Researchers call EHRs 'pivotal' in proactive population based care management

Using an electronic health record is key for primary care providers to actively manage their population of patients and proactively identify those at higher risk who may benefit from screening, treatment and interventions, according to a new study in JMIR Medical Informatics.

The researchers, from SUNY at Binghamton, McGill University and elsewhere, wanted to determine whether the type of records kept affected a primary care provider's preparedness to engage in practice based population health (PBPH) management. They created the Canadian Population Health Challenge to measure such preparedness.

Eleven primary care clinics participated, of which three used paper records and eight used EHRs. They completed time-controlled, evidence-based practice reviews of their patients who could likely benefit from evidence-informed care and treatment in five different areas: immunizations, post myocardial infarction care, cancer screening, diabetes management and medication recall.

The researchers found that clinics using EHRs completed a full review of their charts in an average of 1.37 hours. The paper-based clinics could only review 10 percent of their charts in 3.9 hours, which indicates that they would need 40 hours for a complete review. There was a seven-fold difference between the best performing paper-based clinic and the worst performing EHR clinic. There also was a large gap between the best performing EHR-using clinic and the worst one.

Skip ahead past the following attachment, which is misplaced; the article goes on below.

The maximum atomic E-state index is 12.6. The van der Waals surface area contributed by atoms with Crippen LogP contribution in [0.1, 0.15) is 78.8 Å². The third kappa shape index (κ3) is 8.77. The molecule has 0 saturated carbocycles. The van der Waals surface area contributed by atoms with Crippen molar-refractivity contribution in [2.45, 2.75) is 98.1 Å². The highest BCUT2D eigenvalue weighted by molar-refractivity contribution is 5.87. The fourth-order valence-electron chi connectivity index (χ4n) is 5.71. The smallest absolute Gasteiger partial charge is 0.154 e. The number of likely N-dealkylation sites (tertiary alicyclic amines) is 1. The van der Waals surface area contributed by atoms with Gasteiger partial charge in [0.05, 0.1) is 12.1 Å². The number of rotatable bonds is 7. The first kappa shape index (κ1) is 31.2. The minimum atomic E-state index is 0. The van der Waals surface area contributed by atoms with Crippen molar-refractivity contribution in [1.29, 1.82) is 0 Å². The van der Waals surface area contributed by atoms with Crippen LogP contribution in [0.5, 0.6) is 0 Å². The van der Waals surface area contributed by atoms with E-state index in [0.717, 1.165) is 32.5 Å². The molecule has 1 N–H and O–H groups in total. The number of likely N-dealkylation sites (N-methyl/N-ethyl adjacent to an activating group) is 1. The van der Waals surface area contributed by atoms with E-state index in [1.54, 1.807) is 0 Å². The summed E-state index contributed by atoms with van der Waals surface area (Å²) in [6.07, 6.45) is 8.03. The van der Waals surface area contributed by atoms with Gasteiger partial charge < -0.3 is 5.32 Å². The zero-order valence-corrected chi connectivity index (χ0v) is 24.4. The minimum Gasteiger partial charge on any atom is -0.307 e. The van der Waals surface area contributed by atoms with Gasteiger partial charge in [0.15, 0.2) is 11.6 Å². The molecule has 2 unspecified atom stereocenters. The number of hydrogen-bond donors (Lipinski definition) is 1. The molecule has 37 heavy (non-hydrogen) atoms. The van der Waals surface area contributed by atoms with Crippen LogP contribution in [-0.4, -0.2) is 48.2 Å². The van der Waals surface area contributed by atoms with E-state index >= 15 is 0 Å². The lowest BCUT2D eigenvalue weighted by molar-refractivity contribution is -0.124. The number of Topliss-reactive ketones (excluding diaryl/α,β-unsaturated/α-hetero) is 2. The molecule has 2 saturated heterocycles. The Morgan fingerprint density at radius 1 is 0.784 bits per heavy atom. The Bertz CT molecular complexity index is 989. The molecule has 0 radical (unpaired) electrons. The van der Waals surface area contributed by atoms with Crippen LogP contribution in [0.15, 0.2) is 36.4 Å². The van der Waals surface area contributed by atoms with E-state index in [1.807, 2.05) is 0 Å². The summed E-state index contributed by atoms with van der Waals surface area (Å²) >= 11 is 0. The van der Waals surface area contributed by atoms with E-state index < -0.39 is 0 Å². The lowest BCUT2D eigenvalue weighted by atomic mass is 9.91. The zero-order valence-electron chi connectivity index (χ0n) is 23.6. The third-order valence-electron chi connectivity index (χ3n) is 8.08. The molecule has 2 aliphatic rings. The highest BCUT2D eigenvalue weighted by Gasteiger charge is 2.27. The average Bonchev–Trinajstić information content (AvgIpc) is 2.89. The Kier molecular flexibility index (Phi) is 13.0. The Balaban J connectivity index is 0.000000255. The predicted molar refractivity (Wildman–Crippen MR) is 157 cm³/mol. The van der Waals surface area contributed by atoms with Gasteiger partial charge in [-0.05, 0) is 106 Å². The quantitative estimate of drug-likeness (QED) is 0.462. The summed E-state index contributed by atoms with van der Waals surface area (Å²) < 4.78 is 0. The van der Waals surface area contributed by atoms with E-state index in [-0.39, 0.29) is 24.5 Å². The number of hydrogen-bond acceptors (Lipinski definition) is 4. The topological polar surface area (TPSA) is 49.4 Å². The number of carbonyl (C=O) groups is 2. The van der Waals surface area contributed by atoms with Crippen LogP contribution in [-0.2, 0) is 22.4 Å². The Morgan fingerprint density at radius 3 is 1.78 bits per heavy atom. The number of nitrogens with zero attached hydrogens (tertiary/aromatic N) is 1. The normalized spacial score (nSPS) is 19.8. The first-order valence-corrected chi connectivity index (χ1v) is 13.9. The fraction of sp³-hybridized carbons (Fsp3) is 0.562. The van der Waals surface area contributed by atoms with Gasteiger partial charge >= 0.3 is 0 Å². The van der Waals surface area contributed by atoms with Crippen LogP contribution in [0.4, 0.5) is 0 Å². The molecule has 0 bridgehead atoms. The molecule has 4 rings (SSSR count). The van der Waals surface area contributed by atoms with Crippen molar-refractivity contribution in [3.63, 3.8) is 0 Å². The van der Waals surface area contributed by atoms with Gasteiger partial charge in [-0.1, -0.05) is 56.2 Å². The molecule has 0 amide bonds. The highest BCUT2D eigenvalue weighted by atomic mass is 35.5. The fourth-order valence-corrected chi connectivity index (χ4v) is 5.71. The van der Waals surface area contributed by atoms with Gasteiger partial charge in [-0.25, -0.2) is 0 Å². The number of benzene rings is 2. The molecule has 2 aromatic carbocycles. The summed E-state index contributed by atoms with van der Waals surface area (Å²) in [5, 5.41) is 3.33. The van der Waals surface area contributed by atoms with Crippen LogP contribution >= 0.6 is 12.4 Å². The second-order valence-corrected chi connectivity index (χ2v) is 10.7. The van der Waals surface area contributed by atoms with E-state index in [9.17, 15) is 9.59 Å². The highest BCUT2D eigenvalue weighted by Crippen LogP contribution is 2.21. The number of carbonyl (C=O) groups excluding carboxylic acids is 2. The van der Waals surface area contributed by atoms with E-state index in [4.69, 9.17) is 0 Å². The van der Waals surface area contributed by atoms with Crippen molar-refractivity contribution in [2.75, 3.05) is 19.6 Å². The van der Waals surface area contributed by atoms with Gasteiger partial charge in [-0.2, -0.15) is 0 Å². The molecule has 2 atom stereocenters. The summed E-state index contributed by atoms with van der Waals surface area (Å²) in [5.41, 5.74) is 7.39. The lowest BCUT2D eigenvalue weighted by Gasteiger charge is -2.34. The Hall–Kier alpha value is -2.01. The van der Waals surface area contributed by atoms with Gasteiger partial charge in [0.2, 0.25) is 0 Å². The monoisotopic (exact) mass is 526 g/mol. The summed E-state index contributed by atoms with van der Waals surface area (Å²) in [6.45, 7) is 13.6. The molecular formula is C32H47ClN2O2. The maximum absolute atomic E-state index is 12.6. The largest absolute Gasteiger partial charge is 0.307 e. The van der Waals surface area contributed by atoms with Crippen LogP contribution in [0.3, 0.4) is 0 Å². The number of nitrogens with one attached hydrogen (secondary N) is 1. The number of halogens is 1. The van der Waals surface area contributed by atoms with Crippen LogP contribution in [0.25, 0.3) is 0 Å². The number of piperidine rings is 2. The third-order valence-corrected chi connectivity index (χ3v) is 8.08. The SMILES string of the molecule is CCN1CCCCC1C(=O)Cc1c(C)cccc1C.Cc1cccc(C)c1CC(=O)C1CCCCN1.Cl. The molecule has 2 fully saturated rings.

"The use of an EMR seems pivotal in setting the foundation to support PBPH management in primary care and subsequently to drive the associated beneficial outcomes for patients and clinicians," the authors said. "The range of capacity in EMR-enabled clinics suggests that for PBPH management to be effectively undertaken, key determinants of EMR optimization need to be addressed."

The researchers noted some limitations to the study, such as a small sample size, and the fact that measures used were not "rigorously" validated. The study also occurred in 2011, when providers were more inclined to see EHRs as electronic charts rather than data analytics tools.

However, the authors stated that the information can help assess which primary care providers are better prepared to take these population-health related proactive steps and help vendors and policy makers regulate and improve EHR systems, data bases and functionalities.

EHR data is proving to be helpful in many areas, such as identifying undiagnosed diseases, new types of disease and even patients who are not filling their prescriptions.

To learn more:
- here's the study

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